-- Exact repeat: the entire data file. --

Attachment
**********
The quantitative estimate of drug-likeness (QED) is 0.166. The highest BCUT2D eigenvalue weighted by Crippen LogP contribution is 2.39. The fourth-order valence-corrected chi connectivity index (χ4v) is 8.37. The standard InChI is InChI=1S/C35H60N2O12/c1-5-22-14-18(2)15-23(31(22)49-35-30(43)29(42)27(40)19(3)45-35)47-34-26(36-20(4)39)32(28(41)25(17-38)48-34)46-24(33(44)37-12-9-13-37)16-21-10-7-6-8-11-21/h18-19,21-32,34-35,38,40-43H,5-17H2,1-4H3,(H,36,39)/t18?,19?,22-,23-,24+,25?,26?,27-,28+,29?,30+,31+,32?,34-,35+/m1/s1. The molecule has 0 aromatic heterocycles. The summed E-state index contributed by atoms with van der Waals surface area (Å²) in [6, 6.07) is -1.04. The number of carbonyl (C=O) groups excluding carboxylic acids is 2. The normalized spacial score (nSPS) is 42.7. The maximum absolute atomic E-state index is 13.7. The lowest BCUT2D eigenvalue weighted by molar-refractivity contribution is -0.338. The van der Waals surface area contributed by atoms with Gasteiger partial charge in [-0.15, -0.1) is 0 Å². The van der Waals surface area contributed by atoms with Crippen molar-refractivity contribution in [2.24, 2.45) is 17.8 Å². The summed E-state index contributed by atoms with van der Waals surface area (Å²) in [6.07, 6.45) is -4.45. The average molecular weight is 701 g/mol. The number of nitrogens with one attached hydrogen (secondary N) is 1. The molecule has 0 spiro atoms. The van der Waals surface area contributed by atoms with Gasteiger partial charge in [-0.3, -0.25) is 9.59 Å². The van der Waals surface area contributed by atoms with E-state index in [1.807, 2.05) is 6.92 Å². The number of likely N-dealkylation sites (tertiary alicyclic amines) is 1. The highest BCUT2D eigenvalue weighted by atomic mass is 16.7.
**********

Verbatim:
The quantitative estimate of drug-likeness (QED) is 0.166. The highest BCUT2D eigenvalue weighted by Crippen LogP contribution is 2.39. The fourth-order valence-corrected chi connectivity index (χ4v) is 8.37. The standard InChI is InChI=1S/C35H60N2O12/c1-5-22-14-18(2)15-23(31(22)49-35-30(43)29(42)27(40)19(3)45-35)47-34-26(36-20(4)39)32(28(41)25(17-38)48-34)46-24(33(44)37-12-9-13-37)16-21-10-7-6-8-11-21/h18-19,21-32,34-35,38,40-43H,5-17H2,1-4H3,(H,36,39)/t18?,19?,22-,23-,24+,25?,26?,27-,28+,29?,30+,31+,32?,34-,35+/m1/s1. The molecule has 0 aromatic heterocycles. The summed E-state index contributed by atoms with van der Waals surface area (Å²) in [6, 6.07) is -1.04. The number of carbonyl (C=O) groups excluding carboxylic acids is 2. The normalized spacial score (nSPS) is 42.7. The maximum absolute atomic E-state index is 13.7. The lowest BCUT2D eigenvalue weighted by molar-refractivity contribution is -0.338. The van der Waals surface area contributed by atoms with Gasteiger partial charge in [-0.15, -0.1) is 0 Å². The van der Waals surface area contributed by atoms with Crippen molar-refractivity contribution in [2.24, 2.45) is 17.8 Å². The summed E-state index contributed by atoms with van der Waals surface area (Å²) in [6.07, 6.45) is -4.45. The average molecular weight is 701 g/mol. The number of nitrogens with one attached hydrogen (secondary N) is 1. The molecule has 0 spiro atoms. The van der Waals surface area contributed by atoms with Gasteiger partial charge in [-0.3, -0.25) is 9.59 Å². The van der Waals surface area contributed by atoms with E-state index in [1.807, 2.05) is 6.92 Å². The number of likely N-dealkylation sites (tertiary alicyclic amines) is 1. The highest BCUT2D eigenvalue weighted by atomic mass is 16.7.